RVB: 03:17 And Google will remember everything, right? 
MDM: 03:19 Exactly. 
RVB: 03:20 That's how it goes, absolutely. How did you actually come about Neo and why did you fall in love with it? What's so good about it? 
MDM: 03:31 I watched some video oddly enough on Windy City TV, they were showing a video of how to model comic book data, and the guy tried to do it in a relational data base and really failed, tried to do it in a document database and it's just wasn't working, and then he turned to the graph and he was like, "Okay, this can handle anything." And oddly enough, Marvel Comics ended up actually building the real Marvel Comic graph using Neo4j. 
RVB: 03:58 Absolutely, that guy talked about it a lot as well, right? I don't know his name anymore, but I'll find it. He did some presentations about that, right?
The Marvel Universe? 

MDM: 04:08 Yeah, and so from four years from someone's idea to a real company really doing it, and actually using it in production is amazing.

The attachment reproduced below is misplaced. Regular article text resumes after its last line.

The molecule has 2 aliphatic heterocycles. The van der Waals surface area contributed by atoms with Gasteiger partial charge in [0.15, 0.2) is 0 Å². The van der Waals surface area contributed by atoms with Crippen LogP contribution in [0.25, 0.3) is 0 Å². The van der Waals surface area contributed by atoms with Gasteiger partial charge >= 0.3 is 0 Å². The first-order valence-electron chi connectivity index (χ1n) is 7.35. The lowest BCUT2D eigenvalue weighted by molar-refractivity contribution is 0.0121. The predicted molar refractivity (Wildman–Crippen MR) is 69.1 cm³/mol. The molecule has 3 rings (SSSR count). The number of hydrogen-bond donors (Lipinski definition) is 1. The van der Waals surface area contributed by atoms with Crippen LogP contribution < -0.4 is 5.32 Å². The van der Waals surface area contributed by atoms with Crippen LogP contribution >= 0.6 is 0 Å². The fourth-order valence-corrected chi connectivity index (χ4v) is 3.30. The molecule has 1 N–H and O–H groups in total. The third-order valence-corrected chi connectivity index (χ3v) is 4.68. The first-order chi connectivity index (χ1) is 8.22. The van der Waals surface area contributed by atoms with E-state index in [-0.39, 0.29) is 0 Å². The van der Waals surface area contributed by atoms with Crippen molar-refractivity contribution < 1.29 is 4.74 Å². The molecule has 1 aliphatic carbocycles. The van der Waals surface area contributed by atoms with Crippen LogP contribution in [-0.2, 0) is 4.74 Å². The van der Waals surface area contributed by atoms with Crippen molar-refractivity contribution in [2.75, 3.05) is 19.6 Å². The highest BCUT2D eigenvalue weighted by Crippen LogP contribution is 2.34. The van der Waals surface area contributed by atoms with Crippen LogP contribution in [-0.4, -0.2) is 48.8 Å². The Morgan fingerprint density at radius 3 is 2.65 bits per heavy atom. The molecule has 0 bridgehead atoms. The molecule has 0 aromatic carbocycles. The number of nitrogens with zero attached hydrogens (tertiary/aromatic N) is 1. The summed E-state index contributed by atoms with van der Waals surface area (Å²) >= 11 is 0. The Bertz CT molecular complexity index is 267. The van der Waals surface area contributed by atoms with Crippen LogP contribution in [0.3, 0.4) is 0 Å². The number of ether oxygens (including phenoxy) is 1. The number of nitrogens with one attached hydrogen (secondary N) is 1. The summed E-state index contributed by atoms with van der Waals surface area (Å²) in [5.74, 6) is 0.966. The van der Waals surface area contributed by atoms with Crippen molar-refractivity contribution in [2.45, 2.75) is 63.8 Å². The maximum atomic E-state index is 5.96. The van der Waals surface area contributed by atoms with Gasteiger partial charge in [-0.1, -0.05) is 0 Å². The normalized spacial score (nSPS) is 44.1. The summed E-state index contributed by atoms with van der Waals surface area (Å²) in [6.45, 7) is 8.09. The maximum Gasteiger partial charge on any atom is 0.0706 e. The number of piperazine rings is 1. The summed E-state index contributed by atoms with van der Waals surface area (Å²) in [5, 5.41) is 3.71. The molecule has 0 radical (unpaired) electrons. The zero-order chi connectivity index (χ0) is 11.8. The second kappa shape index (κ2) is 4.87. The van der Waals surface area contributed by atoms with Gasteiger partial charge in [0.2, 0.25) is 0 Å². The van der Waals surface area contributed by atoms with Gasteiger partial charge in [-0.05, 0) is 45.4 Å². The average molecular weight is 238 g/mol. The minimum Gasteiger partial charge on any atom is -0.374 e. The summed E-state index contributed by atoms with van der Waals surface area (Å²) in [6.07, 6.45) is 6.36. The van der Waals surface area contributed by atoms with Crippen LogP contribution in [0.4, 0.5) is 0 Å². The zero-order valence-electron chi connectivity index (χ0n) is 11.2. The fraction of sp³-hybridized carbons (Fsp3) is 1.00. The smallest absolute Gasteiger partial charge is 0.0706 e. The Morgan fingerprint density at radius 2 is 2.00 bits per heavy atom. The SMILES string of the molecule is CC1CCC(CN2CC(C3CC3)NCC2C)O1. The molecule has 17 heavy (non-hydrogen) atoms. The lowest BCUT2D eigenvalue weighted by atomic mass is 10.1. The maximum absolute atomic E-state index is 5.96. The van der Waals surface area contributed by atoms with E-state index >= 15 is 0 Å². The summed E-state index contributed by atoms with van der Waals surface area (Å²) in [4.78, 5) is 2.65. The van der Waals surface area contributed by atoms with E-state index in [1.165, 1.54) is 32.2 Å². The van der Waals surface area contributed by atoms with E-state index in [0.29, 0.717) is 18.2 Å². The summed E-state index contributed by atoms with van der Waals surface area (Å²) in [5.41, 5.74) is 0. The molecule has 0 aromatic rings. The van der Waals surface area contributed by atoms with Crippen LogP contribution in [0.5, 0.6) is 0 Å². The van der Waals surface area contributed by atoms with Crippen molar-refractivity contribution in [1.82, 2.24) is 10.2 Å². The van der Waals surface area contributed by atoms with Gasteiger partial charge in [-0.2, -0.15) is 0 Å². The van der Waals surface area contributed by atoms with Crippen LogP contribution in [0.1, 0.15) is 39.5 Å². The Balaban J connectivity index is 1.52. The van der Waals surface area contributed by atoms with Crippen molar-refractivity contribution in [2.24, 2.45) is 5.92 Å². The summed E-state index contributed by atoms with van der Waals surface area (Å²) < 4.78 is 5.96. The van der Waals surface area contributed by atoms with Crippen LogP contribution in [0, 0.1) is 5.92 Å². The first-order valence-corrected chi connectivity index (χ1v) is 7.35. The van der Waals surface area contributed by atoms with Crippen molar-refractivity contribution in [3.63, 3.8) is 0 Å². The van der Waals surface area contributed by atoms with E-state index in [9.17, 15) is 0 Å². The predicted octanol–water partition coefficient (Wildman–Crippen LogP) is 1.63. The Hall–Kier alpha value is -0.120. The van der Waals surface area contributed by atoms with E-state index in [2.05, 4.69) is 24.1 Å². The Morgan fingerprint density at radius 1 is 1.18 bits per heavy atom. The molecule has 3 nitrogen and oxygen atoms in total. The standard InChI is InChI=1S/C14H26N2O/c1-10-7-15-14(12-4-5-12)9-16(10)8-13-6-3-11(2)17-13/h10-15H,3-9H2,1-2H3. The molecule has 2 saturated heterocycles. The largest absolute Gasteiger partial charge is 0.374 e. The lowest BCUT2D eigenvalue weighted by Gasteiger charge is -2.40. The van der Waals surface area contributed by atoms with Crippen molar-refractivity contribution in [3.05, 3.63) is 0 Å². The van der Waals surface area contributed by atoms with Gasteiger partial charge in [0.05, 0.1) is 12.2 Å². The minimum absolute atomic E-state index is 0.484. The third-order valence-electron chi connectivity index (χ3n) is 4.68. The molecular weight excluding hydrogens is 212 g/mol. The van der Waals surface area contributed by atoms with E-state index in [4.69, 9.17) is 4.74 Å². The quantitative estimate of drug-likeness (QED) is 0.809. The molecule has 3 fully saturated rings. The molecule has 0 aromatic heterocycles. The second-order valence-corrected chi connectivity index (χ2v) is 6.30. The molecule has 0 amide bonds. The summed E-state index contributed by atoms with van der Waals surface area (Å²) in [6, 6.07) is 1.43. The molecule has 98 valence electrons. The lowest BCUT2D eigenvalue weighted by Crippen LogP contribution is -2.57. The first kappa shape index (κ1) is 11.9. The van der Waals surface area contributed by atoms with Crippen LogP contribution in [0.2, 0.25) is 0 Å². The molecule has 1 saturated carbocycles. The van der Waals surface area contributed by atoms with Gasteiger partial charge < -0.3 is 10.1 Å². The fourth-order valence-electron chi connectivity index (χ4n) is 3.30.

RVB: 04:17 Very cool. What do you think is the big strength then? What's the big strength of a graph database if you compare it to other data stores? Why do you think it's so powerful? 
MDM: 04:29 For me it's not just a graph database, it's Neo4j itself. It's super extensible. You can do whatever you want with it. And sometimes people forget that it's not just a database. You can say, "Here's the thing that you talk to by a language and that's all you can do with it." Neo4j encourages you, wants you to play with it, wants you to get inside the guts of it and say, "Build an extension. Build a kernel extension. Build a plug-in for Neo4j. Modify the actual kernel itself and use the custom [jar?] if you want." All those things are possible in Neo  and I show in the blog how to do them and how painless it is, versus trying to do that with Postgress or MySQL or Redis or anything else that's out there, your head would explode. So it's not just the here is nodes, here relationships and I can model anything, it's that plus everything else under the sun you can do, and do with Neo4j. 
RVB: 05:20 So what you're talking about is actually the implementation as well, it's not just the model that's great but it's also the way we use it or the way Neo uses it internally, you think it's really powerful.